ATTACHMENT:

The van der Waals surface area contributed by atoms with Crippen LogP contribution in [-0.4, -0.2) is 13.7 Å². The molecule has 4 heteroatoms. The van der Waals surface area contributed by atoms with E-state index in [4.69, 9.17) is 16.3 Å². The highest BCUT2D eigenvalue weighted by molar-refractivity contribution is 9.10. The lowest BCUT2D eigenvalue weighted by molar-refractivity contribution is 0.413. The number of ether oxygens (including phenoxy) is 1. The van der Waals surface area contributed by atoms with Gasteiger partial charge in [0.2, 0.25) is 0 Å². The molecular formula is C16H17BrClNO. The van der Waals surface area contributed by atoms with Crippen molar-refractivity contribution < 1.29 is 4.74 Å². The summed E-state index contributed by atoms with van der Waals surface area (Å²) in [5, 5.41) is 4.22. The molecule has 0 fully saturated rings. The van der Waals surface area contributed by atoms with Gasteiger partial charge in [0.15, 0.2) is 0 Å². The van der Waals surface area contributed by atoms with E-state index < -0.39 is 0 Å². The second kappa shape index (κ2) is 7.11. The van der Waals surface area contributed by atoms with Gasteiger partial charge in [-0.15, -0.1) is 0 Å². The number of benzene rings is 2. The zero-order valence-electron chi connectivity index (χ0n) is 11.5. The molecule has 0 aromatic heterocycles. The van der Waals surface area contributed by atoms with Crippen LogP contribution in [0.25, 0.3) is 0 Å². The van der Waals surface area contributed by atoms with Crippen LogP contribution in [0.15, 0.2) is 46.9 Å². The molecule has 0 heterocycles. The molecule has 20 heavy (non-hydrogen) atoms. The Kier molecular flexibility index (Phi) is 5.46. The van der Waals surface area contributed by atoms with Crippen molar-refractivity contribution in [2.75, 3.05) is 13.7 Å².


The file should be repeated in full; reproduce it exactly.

The van der Waals surface area contributed by atoms with Crippen LogP contribution in [-0.4, -0.2) is 13.7 Å². The molecule has 4 heteroatoms. The van der Waals surface area contributed by atoms with E-state index in [4.69, 9.17) is 16.3 Å². The highest BCUT2D eigenvalue weighted by molar-refractivity contribution is 9.10. The lowest BCUT2D eigenvalue weighted by molar-refractivity contribution is 0.413. The number of ether oxygens (including phenoxy) is 1. The van der Waals surface area contributed by atoms with Gasteiger partial charge in [0.2, 0.25) is 0 Å². The molecular formula is C16H17BrClNO. The van der Waals surface area contributed by atoms with Crippen molar-refractivity contribution < 1.29 is 4.74 Å². The summed E-state index contributed by atoms with van der Waals surface area (Å²) in [5, 5.41) is 4.22. The molecule has 0 fully saturated rings. The van der Waals surface area contributed by atoms with Gasteiger partial charge in [0.15, 0.2) is 0 Å². The van der Waals surface area contributed by atoms with E-state index < -0.39 is 0 Å². The second kappa shape index (κ2) is 7.11. The van der Waals surface area contributed by atoms with Gasteiger partial charge in [-0.15, -0.1) is 0 Å². The number of benzene rings is 2. The zero-order valence-electron chi connectivity index (χ0n) is 11.5. The molecule has 0 aromatic heterocycles. The van der Waals surface area contributed by atoms with Crippen LogP contribution in [0.25, 0.3) is 0 Å². The van der Waals surface area contributed by atoms with Crippen LogP contribution in [0.15, 0.2) is 46.9 Å². The molecule has 0 heterocycles. The molecule has 20 heavy (non-hydrogen) atoms. The Kier molecular flexibility index (Phi) is 5.46. The van der Waals surface area contributed by atoms with Crippen molar-refractivity contribution in [2.75, 3.05) is 13.7 Å².